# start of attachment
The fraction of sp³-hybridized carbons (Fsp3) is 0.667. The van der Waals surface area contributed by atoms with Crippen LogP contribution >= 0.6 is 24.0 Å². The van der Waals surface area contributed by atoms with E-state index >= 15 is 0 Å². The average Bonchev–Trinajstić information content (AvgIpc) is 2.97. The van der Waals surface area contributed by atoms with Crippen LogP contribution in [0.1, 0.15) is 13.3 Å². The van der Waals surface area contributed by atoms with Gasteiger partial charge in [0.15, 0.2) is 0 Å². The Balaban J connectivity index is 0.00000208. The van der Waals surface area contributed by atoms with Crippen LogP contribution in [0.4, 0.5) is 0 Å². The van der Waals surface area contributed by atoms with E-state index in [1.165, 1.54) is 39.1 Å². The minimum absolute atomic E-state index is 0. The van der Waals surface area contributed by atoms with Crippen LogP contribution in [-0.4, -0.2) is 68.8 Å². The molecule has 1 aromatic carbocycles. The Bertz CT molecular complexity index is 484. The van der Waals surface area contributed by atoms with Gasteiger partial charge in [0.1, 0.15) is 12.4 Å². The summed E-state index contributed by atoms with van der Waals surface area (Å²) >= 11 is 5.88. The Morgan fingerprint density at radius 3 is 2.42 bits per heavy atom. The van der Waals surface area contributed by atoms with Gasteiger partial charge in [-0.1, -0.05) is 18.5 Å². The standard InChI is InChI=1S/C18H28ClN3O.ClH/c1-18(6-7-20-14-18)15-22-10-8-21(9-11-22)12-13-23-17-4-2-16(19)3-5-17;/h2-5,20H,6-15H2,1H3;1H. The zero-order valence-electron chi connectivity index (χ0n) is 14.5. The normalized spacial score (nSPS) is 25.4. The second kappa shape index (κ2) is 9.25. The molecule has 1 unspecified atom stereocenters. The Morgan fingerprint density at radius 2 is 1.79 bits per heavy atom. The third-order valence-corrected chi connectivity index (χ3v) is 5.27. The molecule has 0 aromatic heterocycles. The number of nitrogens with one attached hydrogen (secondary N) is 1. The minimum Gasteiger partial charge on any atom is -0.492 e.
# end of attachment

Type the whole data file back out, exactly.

The fraction of sp³-hybridized carbons (Fsp3) is 0.667. The van der Waals surface area contributed by atoms with Crippen LogP contribution >= 0.6 is 24.0 Å². The van der Waals surface area contributed by atoms with E-state index >= 15 is 0 Å². The average Bonchev–Trinajstić information content (AvgIpc) is 2.97. The van der Waals surface area contributed by atoms with Crippen LogP contribution in [0.1, 0.15) is 13.3 Å². The van der Waals surface area contributed by atoms with Gasteiger partial charge in [0.15, 0.2) is 0 Å². The Balaban J connectivity index is 0.00000208. The van der Waals surface area contributed by atoms with Crippen LogP contribution in [0.4, 0.5) is 0 Å². The van der Waals surface area contributed by atoms with E-state index in [1.165, 1.54) is 39.1 Å². The minimum absolute atomic E-state index is 0. The van der Waals surface area contributed by atoms with Crippen LogP contribution in [-0.4, -0.2) is 68.8 Å². The molecule has 1 aromatic carbocycles. The Bertz CT molecular complexity index is 484. The van der Waals surface area contributed by atoms with Gasteiger partial charge in [0.1, 0.15) is 12.4 Å². The summed E-state index contributed by atoms with van der Waals surface area (Å²) >= 11 is 5.88. The Morgan fingerprint density at radius 3 is 2.42 bits per heavy atom. The van der Waals surface area contributed by atoms with Gasteiger partial charge in [-0.1, -0.05) is 18.5 Å². The standard InChI is InChI=1S/C18H28ClN3O.ClH/c1-18(6-7-20-14-18)15-22-10-8-21(9-11-22)12-13-23-17-4-2-16(19)3-5-17;/h2-5,20H,6-15H2,1H3;1H. The zero-order valence-electron chi connectivity index (χ0n) is 14.5. The normalized spacial score (nSPS) is 25.4. The second kappa shape index (κ2) is 9.25. The molecule has 1 unspecified atom stereocenters. The Morgan fingerprint density at radius 2 is 1.79 bits per heavy atom. The third-order valence-corrected chi connectivity index (χ3v) is 5.27. The molecule has 0 aromatic heterocycles. The number of nitrogens with one attached hydrogen (secondary N) is 1. The minimum Gasteiger partial charge on any atom is -0.492 e.